He looks around and he sees so many people who are at his level and above. They are doing profound things. Solving fundamental problems. He shuns the small-minded thinkers who assume automation gets rid of jobs. He yearns for everyone to become an alchemist, even customers who are downloading spreadsheets when a computer could be doing the work for them.

He’s happy when his clients’ employees ‘get it.’ He’s happy when they secure a $5 an hour raise for thinking smarter. For being more self aware. Operating within a big picture instead of a smaller box.

He knows the pain of being the smartest guy in the room, the gifted man with keen awareness of so many things. The who watches as most of the world sleepwalks through life. Lumbering in its iPhone induced stupor. Moving through the day from one barnacle to the next and not living life at all.

My late friend Tom Hoobyar used to say, “Be one of those rare geniuses who does not capitulate to drinking and depression because you can’t stomach your heightened awareness of what’s really going on in the world.”

The curse of the gifted soul.

What’s the cure for that?

Stewardship. I’m running MY race, not anyone else’s race, I know this marathon, I know my shoes, I know my shorts, I know my backpack and the number on my shirt. Others’ race is not my worry. I have my running legs and my sea legs and my GPS coordinates. I know this trail. And when I get to new parts of the trail where I don’t know where to go, I ask. Someone always shows up and gives me directions, no matter how fragmented they are.

I accept the fact that the road to success is always under construction and I just want to live the adventure, live in the flow.

And I want to grow this company to be worth $200 million instead of $20 million.


Some think that’s ridiculous. Geez, can’t you just go the wedding reception, eat the cake and be happy just like all the other guests?

No. The problem is when he goes to a wedding reception he’s afraid there’s going to be no one interesting to talk to. This is not snobbery. It’s just the reality of not sleepwalking through life with the rest of humanity.

Fortunately he finds: Yes, there are other interesting guests who discuss grander things than wine, dancing and cake. And yes you can have an engaging conversation over the dry chicken and mashed potatoes.

But still it’s not like there’s that many people around who get Steve. It’s not like his employees grasp the true size of his calling.

He struggles between the extremes. The other day he had nine thousand things going on and he had to argue with himself just to affirm it was OK to ask someone to go get him a cup of coffee.

He struggles with delegation. He struggles with GUILT (about all sorts of stupid things). He struggles with financial risk-taking (yes, you can be worth $30 million but that doesn’t mean it’s easy to meet payroll for July). And the higher you climb, the narrower the tightrope and the longer the voyage to the bottom.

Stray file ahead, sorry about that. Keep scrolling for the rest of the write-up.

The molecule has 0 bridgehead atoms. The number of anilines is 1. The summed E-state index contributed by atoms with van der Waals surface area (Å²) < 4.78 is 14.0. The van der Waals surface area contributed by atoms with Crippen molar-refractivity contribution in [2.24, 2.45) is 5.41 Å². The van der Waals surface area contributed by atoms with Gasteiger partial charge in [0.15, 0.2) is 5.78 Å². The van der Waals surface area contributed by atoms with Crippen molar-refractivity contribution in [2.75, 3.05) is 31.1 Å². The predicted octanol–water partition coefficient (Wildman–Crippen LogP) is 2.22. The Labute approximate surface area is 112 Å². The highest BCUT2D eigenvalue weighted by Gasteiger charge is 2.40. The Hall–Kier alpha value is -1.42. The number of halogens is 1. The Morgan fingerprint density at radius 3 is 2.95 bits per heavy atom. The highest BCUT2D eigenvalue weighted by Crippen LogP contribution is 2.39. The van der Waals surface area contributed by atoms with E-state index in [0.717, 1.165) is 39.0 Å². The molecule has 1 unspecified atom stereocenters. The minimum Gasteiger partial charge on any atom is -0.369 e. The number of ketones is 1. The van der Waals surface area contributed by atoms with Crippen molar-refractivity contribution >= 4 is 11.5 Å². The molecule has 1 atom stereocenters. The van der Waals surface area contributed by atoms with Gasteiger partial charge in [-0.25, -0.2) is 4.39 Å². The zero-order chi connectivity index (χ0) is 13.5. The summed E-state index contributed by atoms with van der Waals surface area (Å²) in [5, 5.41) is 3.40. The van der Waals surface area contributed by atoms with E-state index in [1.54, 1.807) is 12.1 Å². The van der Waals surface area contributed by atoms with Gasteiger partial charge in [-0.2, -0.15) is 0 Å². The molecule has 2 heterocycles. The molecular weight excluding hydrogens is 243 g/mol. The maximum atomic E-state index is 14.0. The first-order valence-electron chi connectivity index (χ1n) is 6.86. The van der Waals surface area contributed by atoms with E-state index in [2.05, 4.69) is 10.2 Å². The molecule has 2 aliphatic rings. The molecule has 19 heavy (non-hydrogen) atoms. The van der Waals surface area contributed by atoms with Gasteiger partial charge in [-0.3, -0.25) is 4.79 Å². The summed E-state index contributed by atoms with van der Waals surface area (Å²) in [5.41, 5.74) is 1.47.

You meet the same people on the way down that you met on the way up.

Managing technology is a critical piece. No trivial task. Development teams in many countries. The testing he has to perform, the hoops he has to jump through to satisfy his most critical customers, the politics between employees from time to time, and most of all he knows:

You don’t just wave a magic wand and leave your competitors in the dust.

Yes, I know it works that way in ebooks and product launches, but that never builds large fortunes. He needs to build a business machine. One which is internally challenging and complex, even as it’s ridiculously simple and joyful to use on the outside.

There is a whole section of his market that he has not conquered, and if he seizes it, life will be different. He’ll enter a stratosphere where any merger/acquisition opportunity will come to him.

He’ll have first right of refusal, he’ll be the 800 pound gorilla.

He’s not trying to be the 800-pound gorilla so he can own a yacht that’s 10 feet longer than Larry Ellison’s yacht. Nothing of the sort. He’s trying to do this because fundamental problems need to be solved and the world’s at a perilous juncture. He has this one opportunity to make a difference.

The next ten years are critical. The next ten are legacy.

So when he hears Richard Koch’s pronouncements about building Star Businesses and Simplifying, he ‘gets’ it.

He knows Richard’s advice is spot-on. He also knows that, strange as it sounds, it’s as much a spiritual journey as anything. This seems paradoxical, because most “average” people wouldn’t accept such a statement. But they don’t know Steve. (They don’t know YOU either.) Truth is ever stranger than fiction.